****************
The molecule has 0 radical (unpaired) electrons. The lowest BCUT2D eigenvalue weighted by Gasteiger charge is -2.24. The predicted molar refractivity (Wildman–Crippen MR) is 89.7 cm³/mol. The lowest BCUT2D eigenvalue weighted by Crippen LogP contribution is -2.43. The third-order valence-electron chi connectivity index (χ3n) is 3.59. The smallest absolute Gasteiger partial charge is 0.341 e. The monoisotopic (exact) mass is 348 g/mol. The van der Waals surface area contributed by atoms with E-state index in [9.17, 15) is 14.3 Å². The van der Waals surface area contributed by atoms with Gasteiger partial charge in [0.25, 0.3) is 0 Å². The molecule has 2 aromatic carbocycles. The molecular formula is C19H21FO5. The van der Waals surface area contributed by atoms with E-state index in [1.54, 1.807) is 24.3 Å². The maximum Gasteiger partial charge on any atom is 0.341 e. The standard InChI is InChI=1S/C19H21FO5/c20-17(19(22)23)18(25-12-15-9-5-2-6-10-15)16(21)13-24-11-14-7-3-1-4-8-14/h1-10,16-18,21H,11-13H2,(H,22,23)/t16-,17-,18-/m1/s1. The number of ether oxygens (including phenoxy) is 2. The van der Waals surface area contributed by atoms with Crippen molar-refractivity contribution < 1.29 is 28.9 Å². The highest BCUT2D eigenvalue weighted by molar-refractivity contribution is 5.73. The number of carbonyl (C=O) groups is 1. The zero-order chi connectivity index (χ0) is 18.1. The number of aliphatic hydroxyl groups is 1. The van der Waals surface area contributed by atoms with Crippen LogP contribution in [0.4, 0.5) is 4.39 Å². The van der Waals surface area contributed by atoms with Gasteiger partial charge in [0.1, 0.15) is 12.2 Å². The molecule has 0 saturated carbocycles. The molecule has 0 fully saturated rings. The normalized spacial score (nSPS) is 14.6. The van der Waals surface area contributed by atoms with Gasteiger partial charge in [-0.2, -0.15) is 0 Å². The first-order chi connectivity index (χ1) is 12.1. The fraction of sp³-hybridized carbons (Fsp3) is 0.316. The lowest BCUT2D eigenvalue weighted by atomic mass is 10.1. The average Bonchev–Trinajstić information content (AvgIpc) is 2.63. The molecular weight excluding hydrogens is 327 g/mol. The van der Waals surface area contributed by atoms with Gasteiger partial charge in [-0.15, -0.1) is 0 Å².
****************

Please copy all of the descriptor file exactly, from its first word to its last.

The molecule has 0 radical (unpaired) electrons. The lowest BCUT2D eigenvalue weighted by Gasteiger charge is -2.24. The predicted molar refractivity (Wildman–Crippen MR) is 89.7 cm³/mol. The lowest BCUT2D eigenvalue weighted by Crippen LogP contribution is -2.43. The third-order valence-electron chi connectivity index (χ3n) is 3.59. The smallest absolute Gasteiger partial charge is 0.341 e. The monoisotopic (exact) mass is 348 g/mol. The van der Waals surface area contributed by atoms with E-state index in [9.17, 15) is 14.3 Å². The van der Waals surface area contributed by atoms with Gasteiger partial charge in [0.25, 0.3) is 0 Å². The molecule has 2 aromatic carbocycles. The molecular formula is C19H21FO5. The van der Waals surface area contributed by atoms with E-state index in [1.54, 1.807) is 24.3 Å². The maximum Gasteiger partial charge on any atom is 0.341 e. The standard InChI is InChI=1S/C19H21FO5/c20-17(19(22)23)18(25-12-15-9-5-2-6-10-15)16(21)13-24-11-14-7-3-1-4-8-14/h1-10,16-18,21H,11-13H2,(H,22,23)/t16-,17-,18-/m1/s1. The number of ether oxygens (including phenoxy) is 2. The van der Waals surface area contributed by atoms with Crippen molar-refractivity contribution < 1.29 is 28.9 Å². The highest BCUT2D eigenvalue weighted by molar-refractivity contribution is 5.73. The number of carbonyl (C=O) groups is 1. The zero-order chi connectivity index (χ0) is 18.1. The number of aliphatic hydroxyl groups is 1. The van der Waals surface area contributed by atoms with Crippen LogP contribution in [0.4, 0.5) is 4.39 Å². The van der Waals surface area contributed by atoms with Gasteiger partial charge in [0.1, 0.15) is 12.2 Å². The molecule has 0 saturated carbocycles. The molecule has 0 fully saturated rings. The normalized spacial score (nSPS) is 14.6. The van der Waals surface area contributed by atoms with Gasteiger partial charge in [-0.2, -0.15) is 0 Å². The first-order chi connectivity index (χ1) is 12.1. The fraction of sp³-hybridized carbons (Fsp3) is 0.316. The lowest BCUT2D eigenvalue weighted by atomic mass is 10.1. The average Bonchev–Trinajstić information content (AvgIpc) is 2.63. The molecular weight excluding hydrogens is 327 g/mol. The van der Waals surface area contributed by atoms with Gasteiger partial charge in [-0.15, -0.1) is 0 Å².